In the summer we make sun tea by the gallon. I like either all green tea or about four green bags to one black. I get the green tea bags from the Chinese grocery for about $3 for a box of 200 or so bags (really). It's really good.

If you've never had iced green tea (other than the disgusting syrupy crap you get in bottles at the grocery store or elsewhere) you really should try it. I drink it with no sweetener - it's sweet enough as-is.
posted by fritley at 5:05 PM on June 7, 2010


Lots of mint turns out pretty well.
posted by pemberkins at 5:31 PM on June 7, 2010


Basil! Definitely! If your initial reaction is "eh, weird," you should still try it. It's amazing. If you like it, try it with lime, cucumber or strawberries.
posted by showbiz_liz at 5:51 PM on June 7, 2010 [1 favorite]


My wife is diabetic, and I greatly enjoy mixing her sugar free Monin flavor syrups with a seltzer water. The Monin syrups aren't cheap though, so it's not an especially budget conscious suggestion.
posted by COD at 6:23 PM on June 7, 2010


I'll second roasted barley tea*. Fantastic hot or iced, but don't buy it as tea or you'll pay some ridiculous price like $45 a pound. Buy some whole unhulled barley (Whole Foods has it for a couple bucks a pound, lots of others have it in the bulk nuts and grains aisle.) Roast it to a very dark brown in a giant pan, store airtight and in the dark. Add about 1/2 to 3/4 of a cup of the roast barley to a gallon jug of water and keep it in the fridge. Refill with water as you use it. Replace the barley when it starts getting weak. (Unlike real leaf tea it's almost impossible to over steep it, it will not get bitter.)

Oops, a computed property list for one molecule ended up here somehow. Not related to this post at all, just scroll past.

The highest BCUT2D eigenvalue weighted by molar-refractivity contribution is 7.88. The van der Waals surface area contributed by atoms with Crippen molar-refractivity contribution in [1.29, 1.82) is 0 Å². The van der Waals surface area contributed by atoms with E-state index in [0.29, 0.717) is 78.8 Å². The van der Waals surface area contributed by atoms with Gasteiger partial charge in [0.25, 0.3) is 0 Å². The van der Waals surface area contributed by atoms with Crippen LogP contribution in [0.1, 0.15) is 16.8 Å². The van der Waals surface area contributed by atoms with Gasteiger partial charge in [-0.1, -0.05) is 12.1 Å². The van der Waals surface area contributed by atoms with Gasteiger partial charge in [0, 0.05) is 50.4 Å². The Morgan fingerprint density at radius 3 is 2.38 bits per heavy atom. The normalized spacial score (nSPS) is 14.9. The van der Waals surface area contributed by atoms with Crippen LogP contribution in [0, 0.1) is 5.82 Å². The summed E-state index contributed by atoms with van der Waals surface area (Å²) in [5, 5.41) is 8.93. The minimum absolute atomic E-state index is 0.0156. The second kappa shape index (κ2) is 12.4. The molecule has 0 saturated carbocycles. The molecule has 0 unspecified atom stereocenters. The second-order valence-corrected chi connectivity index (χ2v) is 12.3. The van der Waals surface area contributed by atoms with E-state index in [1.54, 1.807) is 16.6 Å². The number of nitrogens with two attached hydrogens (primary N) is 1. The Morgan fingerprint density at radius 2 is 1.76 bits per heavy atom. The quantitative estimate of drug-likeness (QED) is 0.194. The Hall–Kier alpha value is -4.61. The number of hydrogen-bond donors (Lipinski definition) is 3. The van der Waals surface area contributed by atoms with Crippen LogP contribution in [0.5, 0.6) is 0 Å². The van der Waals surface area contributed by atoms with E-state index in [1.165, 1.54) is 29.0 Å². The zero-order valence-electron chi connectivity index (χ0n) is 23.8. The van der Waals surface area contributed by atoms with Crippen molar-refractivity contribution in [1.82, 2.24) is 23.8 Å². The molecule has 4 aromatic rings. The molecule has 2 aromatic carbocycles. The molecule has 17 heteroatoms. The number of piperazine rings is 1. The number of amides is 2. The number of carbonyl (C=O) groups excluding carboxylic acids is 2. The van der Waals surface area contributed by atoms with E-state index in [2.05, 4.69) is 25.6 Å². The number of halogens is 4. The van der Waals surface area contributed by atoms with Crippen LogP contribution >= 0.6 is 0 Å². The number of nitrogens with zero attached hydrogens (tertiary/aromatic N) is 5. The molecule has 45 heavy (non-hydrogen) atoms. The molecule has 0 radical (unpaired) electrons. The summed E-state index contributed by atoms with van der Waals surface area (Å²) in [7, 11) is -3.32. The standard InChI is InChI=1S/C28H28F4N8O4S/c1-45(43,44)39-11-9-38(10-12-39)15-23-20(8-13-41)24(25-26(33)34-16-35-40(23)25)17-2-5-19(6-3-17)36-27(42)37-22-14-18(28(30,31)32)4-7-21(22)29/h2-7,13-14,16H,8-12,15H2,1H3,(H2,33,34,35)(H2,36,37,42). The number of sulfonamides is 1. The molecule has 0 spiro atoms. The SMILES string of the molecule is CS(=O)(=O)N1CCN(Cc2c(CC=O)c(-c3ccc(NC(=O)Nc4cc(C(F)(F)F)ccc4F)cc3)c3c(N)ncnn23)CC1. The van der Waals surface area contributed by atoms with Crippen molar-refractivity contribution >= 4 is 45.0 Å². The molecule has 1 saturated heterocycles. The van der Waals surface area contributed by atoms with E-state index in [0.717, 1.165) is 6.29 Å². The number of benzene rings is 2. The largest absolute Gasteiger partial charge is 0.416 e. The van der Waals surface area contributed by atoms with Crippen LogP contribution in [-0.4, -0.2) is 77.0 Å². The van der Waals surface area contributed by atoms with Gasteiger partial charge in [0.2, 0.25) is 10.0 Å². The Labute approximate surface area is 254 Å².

Otherwise a bit of mint, or a couple thin slices of kiwi, peach, or pear.

* Some Googling help: It's called mugicha in Japanese, boricha in Korean.
posted by Ookseer at 9:02 PM on June 7, 2010


Your profile says you're in Houston. If that's correct, you've got a H-Mart in town. You'll be able to find lots of great stuff there (including big bags of pre-roasted barley and corn for cheap).
Also, the tea aisle is amazing. If it's anything like the one near me, it has tons of different and interesting things you can make infusions with.
posted by Cat Pie Hurts at 9:46 PM on June 7, 2010


Looks like I am off to market to find unhulled barley, hibiscus, mint, and other goodies! Keep it coming!

I am mostly interested in using cold water and both steeping and storing at room temperature. What are the safety spoilage rules for that? Is that practical? Is sunlight required?
posted by cross_impact at 5:50 AM on June 8, 2010


Pineapple and Ginger. Blend and pour through a strainer.
Boiled Mint with a tablespoon of black tea. This is a Middle Eastern staple.
Boiled Ginger tea.
Verbena and Lemon.
posted by xammerboy at 8:58 AM on June 8, 2010


In Houston you may be able to find Nile Valley Hibiscus Mint Tea, which I enjoy without sugar. It doesn't actually contain anything but hibiscus and mint (no tea), so I'm sure you can replicate it. I brew in hot water, then add to ice.

Another refreshing drink: orange slices in water. Not exactly low in sugar, but same with a few chunks of watermelon.

I know you wanted to make it yourself, but I've really fallen in love with TOPO CHICO, mexican mineral water. It's inexpensive, if you buy a case, and vital for getting through 100+ degree days. I don't think its widely distributed outside of Texas, so enjoy it while you're here. I'm already anxious about moving away. Plus it's the vital ingredient my Austin Gin Fizz: 1 jigger gin, 1 quarter lime, squeezed + lime slice for garnish, Topo Chico, tall glass with ice. Pour gin over ice, squeeze lime, fill with very cold topo chico, garnish.
posted by fontophilic at 8:23 AM on June 9, 2010


Sounds like you're ready to discover Agua Fresca, which translates to "Fresh Water". Here's a recipe from a quality food blog, Smitten Kitchen.

http://smittenkitchen.com/2009/08/melon-agua-fresca/

Typically, agua frescas can skew sweet, but of course you can make them to your taste. Google 'agua fresca' or 'agua fresca recipes' and you'll find plenty of inspiration.
posted by skechada at 2:29 PM on June 10, 2010 [1 favorite]